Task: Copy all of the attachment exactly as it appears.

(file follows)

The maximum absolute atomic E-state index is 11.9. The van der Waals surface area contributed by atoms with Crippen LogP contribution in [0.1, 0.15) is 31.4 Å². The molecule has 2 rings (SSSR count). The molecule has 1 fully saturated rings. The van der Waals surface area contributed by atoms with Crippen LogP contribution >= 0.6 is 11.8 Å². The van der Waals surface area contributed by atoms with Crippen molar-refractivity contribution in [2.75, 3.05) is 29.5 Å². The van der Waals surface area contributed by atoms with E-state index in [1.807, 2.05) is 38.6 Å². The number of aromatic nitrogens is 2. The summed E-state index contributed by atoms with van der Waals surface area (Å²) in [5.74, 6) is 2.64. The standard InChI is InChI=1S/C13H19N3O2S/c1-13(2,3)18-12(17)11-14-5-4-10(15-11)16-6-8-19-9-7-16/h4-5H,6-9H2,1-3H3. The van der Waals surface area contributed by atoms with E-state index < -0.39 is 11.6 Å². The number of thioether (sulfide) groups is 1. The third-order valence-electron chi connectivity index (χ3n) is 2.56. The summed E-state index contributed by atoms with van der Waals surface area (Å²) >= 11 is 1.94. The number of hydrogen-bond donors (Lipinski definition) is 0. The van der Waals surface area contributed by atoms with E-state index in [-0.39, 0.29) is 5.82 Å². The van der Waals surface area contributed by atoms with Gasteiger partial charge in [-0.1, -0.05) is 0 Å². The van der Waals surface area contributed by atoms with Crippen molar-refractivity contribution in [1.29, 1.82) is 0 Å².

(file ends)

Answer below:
The maximum absolute atomic E-state index is 11.9. The van der Waals surface area contributed by atoms with Crippen LogP contribution in [0.1, 0.15) is 31.4 Å². The molecule has 2 rings (SSSR count). The molecule has 1 fully saturated rings. The van der Waals surface area contributed by atoms with Crippen LogP contribution >= 0.6 is 11.8 Å². The van der Waals surface area contributed by atoms with Crippen molar-refractivity contribution in [2.75, 3.05) is 29.5 Å². The van der Waals surface area contributed by atoms with E-state index in [1.807, 2.05) is 38.6 Å². The number of aromatic nitrogens is 2. The summed E-state index contributed by atoms with van der Waals surface area (Å²) in [5.74, 6) is 2.64. The standard InChI is InChI=1S/C13H19N3O2S/c1-13(2,3)18-12(17)11-14-5-4-10(15-11)16-6-8-19-9-7-16/h4-5H,6-9H2,1-3H3. The van der Waals surface area contributed by atoms with E-state index < -0.39 is 11.6 Å². The number of thioether (sulfide) groups is 1. The third-order valence-electron chi connectivity index (χ3n) is 2.56. The summed E-state index contributed by atoms with van der Waals surface area (Å²) >= 11 is 1.94. The number of hydrogen-bond donors (Lipinski definition) is 0. The van der Waals surface area contributed by atoms with E-state index in [-0.39, 0.29) is 5.82 Å². The van der Waals surface area contributed by atoms with Gasteiger partial charge in [-0.1, -0.05) is 0 Å². The van der Waals surface area contributed by atoms with Crippen molar-refractivity contribution in [1.29, 1.82) is 0 Å².